That dealership then reviews the estimated shipments and submits their 3-month forecast as well as any additional requested quantities to GM.
In this case, if the Bowling Green Corvette Assembly Plant is building Corvettes at capacity, that dealership will be limited to the allocation numbers they were originally assigned by GM. Any additional quantity submitted by the dealer will not be accepted.
On the flip side, GM can offer additional allocation to the dealer if the assembly plant has not reached capacity and can increase production. If the dealership refuses the additional allocation, those units will go to other Chevy dealers that did request additional allocation above and beyond what GM had originally granted to them.
Final Consensus is the actual amount of product the dealer will receive after GM has reviewed that dealer’s requested allocation.
Dealer Order Submission Process
The Dealer Order Submission Process (DOSP) is the weekly or bi-weekly order cycle. Each dealer has a three day window to submit orders starting on Thursdays and ending by 9 PM Eastern Time on Saturday.
If you go to a Chevy dealer to place your 2021 Corvette order on a Monday, that order will be placed between Thursday and Saturday of that week – or the week after if the DOSP is on a bi-weekly basis.
The weekly process consists of 4 stages
1. Constraints Distribution – A Constraint is a limit placed on a specific build configuration. Dealers are informed on parts and “Limited Production Option” (LPO) constraints to review before placing orders. An “LPO” is a pre-ordered option that includes a single accessory or a collection of accessories that are part of a special package.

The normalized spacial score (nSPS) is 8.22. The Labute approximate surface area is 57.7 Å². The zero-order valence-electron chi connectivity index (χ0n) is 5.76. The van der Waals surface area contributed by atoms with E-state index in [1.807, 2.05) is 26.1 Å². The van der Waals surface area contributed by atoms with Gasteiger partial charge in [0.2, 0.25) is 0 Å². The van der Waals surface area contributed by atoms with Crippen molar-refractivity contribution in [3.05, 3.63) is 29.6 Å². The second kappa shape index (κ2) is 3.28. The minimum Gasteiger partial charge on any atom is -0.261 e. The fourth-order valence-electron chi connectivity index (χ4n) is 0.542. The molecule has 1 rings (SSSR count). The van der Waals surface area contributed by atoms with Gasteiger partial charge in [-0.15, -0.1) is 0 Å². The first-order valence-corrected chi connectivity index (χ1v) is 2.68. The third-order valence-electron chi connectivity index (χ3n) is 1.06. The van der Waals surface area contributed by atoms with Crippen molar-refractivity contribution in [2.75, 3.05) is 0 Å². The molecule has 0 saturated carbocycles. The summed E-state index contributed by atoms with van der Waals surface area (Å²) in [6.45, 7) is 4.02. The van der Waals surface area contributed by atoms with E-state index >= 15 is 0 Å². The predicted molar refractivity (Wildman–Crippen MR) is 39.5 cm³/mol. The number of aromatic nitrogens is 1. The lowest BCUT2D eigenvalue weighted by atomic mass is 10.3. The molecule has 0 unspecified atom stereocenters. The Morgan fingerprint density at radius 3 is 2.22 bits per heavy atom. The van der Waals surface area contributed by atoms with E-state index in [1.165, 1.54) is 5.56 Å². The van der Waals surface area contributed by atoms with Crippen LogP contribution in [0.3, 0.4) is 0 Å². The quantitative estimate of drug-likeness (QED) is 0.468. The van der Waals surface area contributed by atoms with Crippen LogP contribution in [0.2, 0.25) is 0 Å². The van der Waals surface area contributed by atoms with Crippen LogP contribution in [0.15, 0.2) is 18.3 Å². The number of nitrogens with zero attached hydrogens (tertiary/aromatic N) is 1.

For example, let’s assume black wheels on Corvette Stingray orders are on constraint. Any orders placed with black wheels, wont be accepted.
2. Dealer Order Submission Process – The Dealer Order Submission Process (DOSP) is the weekly or bi-weekly order cycle. Starting on Thursdays, dealers can place orders for units allocated to them up until 9 PM Eastern Time on Saturday. Each dealer has a three day window to submit orders during that time frame.
If you go to a Chevy dealer to place your 2021 Corvette order on a Monday, that order will be placed between Thursday and Saturday of that week, or the week after if the DOSP is on a bi-weekly basis.
Orders can be placed earlier, but the dealership won’t know the constraints because the Constraints Distribution report won’t be released until the start of the DOSP.
3. The 4-Pass Process – GM will attempt to place each dealers orders on Mondays using a 4-Pass process. At this point a dealer may get more or less than was allocated if they requested additional amounts.
4. Dealer Review-You can review your placed orders for changes or replacements until Tuesday at 9pm ET. That’s when the orders are sent for production.
Order Entry Available
This is when the GM Work Bench system will allow you to build an order in the system and submit that order to GM. At this time, the dealer can build the sold orders they have, as well as any stock units they want for additional retail sales, if additional allocation is available.
Once the order is placed, you should receive a copy of your order from the dealer with a six digit order number as see in the example on the right.
Order Status Codes:
The order status codes are the all important four digit numbers that all new Corvette customers track like ravenous vultures! LOL
If you order your new Corvette from a dealership that offers order tracking – such as MacMulkin Chevrolet in Nashua, New Hampshire, you can easily see if your order has made any progress on a daily basis.
Simply take your order number from the order paperwork you received from the dealer and find it in the order tracking system.